Portland, Maine, rockers Sun Gods in Exile make no bones about who they are or what they do. Their second album, Thanks for the Silver (Small Stone), is guitar rock all the way through – a dudely amalgam of Southern riffing and solos that puts a figurative edge to the literal “double-guitar” lineup distinction. It’s easy to imagine six-string connoisseurs swishing the work of Tony D’Agostino and Adam Hitchcock around a brandy snifter to air them out – or at very least popping the top of a can and enjoying the hiss and the fizz as a song like “Moonshine” plays out its Southern course. At times Thanks for the Silver is almost a caricature of heavy Southern rock masculinity, and coming from a band located in the northernmost state in the continental US, that has its own issues, but damned if the five-piece don’t do it well, and the sophomore outing shows marked growth from where their 2009 debut, Black Light, White Lines (review here) left off, most notably with the inclusion of Christopher Neal’s keyboards.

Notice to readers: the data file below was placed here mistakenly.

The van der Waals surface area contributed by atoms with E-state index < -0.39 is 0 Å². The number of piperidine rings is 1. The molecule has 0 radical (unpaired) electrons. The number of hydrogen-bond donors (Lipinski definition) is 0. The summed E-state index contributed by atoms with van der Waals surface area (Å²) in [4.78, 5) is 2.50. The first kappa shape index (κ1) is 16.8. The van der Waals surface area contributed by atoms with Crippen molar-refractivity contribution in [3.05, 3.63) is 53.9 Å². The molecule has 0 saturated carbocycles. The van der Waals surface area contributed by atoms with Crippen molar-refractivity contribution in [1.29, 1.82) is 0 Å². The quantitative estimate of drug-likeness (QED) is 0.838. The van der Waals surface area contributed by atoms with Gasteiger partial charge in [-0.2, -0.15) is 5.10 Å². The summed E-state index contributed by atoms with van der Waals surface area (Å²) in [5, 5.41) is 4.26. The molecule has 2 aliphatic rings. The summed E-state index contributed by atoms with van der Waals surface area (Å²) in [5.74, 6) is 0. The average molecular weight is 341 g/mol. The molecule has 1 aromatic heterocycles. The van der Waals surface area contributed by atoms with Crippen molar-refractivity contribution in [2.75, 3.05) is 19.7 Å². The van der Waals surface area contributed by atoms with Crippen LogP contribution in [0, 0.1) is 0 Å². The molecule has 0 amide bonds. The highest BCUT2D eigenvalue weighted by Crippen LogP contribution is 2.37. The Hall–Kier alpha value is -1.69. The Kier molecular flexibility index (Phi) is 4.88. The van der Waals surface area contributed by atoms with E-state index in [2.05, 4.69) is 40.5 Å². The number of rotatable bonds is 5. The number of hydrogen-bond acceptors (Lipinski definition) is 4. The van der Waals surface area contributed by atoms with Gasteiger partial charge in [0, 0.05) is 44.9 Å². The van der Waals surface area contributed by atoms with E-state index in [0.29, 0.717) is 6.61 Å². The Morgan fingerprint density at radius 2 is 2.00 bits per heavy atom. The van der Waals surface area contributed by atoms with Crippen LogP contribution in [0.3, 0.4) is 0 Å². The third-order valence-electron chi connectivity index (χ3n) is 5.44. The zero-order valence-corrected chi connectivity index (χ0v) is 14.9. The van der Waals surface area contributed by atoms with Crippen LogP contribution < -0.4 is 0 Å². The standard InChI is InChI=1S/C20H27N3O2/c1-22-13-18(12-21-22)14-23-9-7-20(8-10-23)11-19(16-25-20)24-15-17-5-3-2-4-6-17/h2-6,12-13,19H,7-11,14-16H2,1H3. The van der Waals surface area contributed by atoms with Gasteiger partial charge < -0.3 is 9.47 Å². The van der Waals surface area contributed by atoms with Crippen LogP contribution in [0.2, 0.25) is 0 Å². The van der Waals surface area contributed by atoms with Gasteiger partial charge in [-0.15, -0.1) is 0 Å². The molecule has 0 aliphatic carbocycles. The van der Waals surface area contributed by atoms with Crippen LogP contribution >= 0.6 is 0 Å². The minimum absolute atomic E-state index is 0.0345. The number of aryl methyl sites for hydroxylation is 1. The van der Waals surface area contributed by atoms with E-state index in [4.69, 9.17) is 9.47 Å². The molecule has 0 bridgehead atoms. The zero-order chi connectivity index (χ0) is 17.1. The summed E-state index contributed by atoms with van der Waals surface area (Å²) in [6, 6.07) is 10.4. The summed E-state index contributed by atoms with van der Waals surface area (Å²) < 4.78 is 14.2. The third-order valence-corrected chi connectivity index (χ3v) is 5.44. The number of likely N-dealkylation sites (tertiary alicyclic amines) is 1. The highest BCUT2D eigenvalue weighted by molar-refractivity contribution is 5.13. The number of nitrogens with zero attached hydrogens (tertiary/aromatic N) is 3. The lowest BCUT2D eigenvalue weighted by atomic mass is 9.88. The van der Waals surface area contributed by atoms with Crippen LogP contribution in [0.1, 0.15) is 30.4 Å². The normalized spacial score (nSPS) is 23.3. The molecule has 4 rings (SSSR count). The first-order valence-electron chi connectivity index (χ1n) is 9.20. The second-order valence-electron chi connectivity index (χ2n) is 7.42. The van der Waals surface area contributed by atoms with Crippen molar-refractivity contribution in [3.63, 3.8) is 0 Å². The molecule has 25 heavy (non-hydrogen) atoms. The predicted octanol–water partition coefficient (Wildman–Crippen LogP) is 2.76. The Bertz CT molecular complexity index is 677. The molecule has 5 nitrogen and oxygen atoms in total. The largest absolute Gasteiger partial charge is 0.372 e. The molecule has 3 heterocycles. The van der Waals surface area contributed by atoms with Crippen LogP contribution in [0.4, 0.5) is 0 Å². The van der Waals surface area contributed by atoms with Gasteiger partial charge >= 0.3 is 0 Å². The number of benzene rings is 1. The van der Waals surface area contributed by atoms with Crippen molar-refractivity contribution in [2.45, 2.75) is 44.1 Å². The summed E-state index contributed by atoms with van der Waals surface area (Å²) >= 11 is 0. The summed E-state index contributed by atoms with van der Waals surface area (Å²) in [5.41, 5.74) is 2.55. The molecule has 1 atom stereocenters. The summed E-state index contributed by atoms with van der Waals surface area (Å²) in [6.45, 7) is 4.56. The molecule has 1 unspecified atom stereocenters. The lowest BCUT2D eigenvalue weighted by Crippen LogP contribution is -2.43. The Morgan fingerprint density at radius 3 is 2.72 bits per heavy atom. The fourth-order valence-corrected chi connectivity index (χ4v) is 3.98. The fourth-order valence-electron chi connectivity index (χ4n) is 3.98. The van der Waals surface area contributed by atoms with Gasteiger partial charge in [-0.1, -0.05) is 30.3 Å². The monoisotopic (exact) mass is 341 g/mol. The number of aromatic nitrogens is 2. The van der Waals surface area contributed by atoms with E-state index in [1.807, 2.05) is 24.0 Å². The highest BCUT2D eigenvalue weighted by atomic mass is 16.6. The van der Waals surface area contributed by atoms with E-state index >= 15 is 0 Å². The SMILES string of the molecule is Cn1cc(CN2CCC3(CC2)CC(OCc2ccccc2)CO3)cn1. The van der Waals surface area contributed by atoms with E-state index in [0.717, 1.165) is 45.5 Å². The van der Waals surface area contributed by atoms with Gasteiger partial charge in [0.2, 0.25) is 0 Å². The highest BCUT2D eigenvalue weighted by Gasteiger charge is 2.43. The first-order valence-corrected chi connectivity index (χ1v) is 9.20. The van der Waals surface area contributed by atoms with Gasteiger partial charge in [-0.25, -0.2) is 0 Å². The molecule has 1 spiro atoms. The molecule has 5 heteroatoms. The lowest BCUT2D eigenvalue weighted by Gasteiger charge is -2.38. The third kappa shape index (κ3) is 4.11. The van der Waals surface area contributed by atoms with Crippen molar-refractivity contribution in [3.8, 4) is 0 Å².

The effect Neal has on Sun Gods in Exile’s sound is to add melodic range and complement the riffs with long-sustained notes, as on a song like “Smoke and Fire” on the second half of the album, on which he fills out the verses behind Hitchcock’s lead vocals (everyone but D’Agostino provides backups), or “Since I’ve Been Home,” a classic road song in the same tradition with which labelmates Dixie Witch often align themselves. Despite its liberal soloing and guitar prominence, “Since I’ve Been Home” – as close as the 10-track Thanks for the Silver gets to a centerpiece – is a highlight more for Hitchcock’s vocals and those that back him for what’s probably the album’s most memorable chorus. Earlier cuts like the opening duo “Hammer Down” and “Moonshine” find D’Agostino and Hitchcock, as well as bassist JL (since replaced by his brother, Mark Lennon) and drummer John Kennedy, purposefully making room to account for Neal in the songwriting. The Hammond sounds add flourish to the riffs but are almost always in service to the guitar, as are the bulk of the rhythms, as are the structures, the vocals, and so on. If you’re someone who tunes out solos or thinks they’re needless wankery or if you’re even slightly unimpressed by scorching leads, Sun Gods in Exile simply is not the band for you. Their ballsy classicism – excellently balanced by Benny Grotto’s recording job and mix – won’t so much touch a nerve as get on one, and, frankly, you’ll miss the point of Thanks for the Silver, which if I haven’t yet made it clear, is all in the guitar.